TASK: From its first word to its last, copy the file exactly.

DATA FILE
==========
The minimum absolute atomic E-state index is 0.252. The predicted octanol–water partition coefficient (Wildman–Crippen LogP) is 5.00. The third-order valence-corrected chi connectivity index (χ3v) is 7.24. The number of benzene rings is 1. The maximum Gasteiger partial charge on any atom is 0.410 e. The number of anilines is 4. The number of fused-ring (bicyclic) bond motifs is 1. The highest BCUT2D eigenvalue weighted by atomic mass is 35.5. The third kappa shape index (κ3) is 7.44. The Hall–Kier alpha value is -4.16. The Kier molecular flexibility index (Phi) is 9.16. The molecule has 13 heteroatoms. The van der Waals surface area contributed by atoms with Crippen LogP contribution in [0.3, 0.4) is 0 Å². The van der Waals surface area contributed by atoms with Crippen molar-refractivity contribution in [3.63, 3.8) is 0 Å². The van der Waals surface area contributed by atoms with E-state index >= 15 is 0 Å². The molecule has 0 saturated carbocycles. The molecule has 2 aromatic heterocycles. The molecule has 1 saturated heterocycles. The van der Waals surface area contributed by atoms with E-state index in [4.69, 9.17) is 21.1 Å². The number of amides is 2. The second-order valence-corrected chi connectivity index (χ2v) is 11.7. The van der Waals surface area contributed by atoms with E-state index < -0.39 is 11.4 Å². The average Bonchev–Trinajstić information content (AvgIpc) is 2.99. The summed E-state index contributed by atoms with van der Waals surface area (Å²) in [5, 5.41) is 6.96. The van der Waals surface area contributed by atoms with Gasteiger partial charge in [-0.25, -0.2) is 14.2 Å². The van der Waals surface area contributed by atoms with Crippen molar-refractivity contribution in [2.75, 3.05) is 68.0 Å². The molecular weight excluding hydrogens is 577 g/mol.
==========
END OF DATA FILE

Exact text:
The minimum absolute atomic E-state index is 0.252. The predicted octanol–water partition coefficient (Wildman–Crippen LogP) is 5.00. The third-order valence-corrected chi connectivity index (χ3v) is 7.24. The number of benzene rings is 1. The maximum Gasteiger partial charge on any atom is 0.410 e. The number of anilines is 4. The number of fused-ring (bicyclic) bond motifs is 1. The highest BCUT2D eigenvalue weighted by atomic mass is 35.5. The third kappa shape index (κ3) is 7.44. The Hall–Kier alpha value is -4.16. The Kier molecular flexibility index (Phi) is 9.16. The molecule has 13 heteroatoms. The van der Waals surface area contributed by atoms with Crippen LogP contribution in [0.3, 0.4) is 0 Å². The van der Waals surface area contributed by atoms with Crippen molar-refractivity contribution in [3.63, 3.8) is 0 Å². The van der Waals surface area contributed by atoms with E-state index >= 15 is 0 Å². The molecule has 0 saturated carbocycles. The molecule has 2 aromatic heterocycles. The molecule has 1 saturated heterocycles. The van der Waals surface area contributed by atoms with E-state index in [4.69, 9.17) is 21.1 Å². The number of amides is 2. The second-order valence-corrected chi connectivity index (χ2v) is 11.7. The van der Waals surface area contributed by atoms with E-state index < -0.39 is 11.4 Å². The average Bonchev–Trinajstić information content (AvgIpc) is 2.99. The summed E-state index contributed by atoms with van der Waals surface area (Å²) in [5, 5.41) is 6.96. The van der Waals surface area contributed by atoms with Gasteiger partial charge in [-0.25, -0.2) is 14.2 Å². The van der Waals surface area contributed by atoms with Crippen molar-refractivity contribution in [2.75, 3.05) is 68.0 Å². The molecular weight excluding hydrogens is 577 g/mol.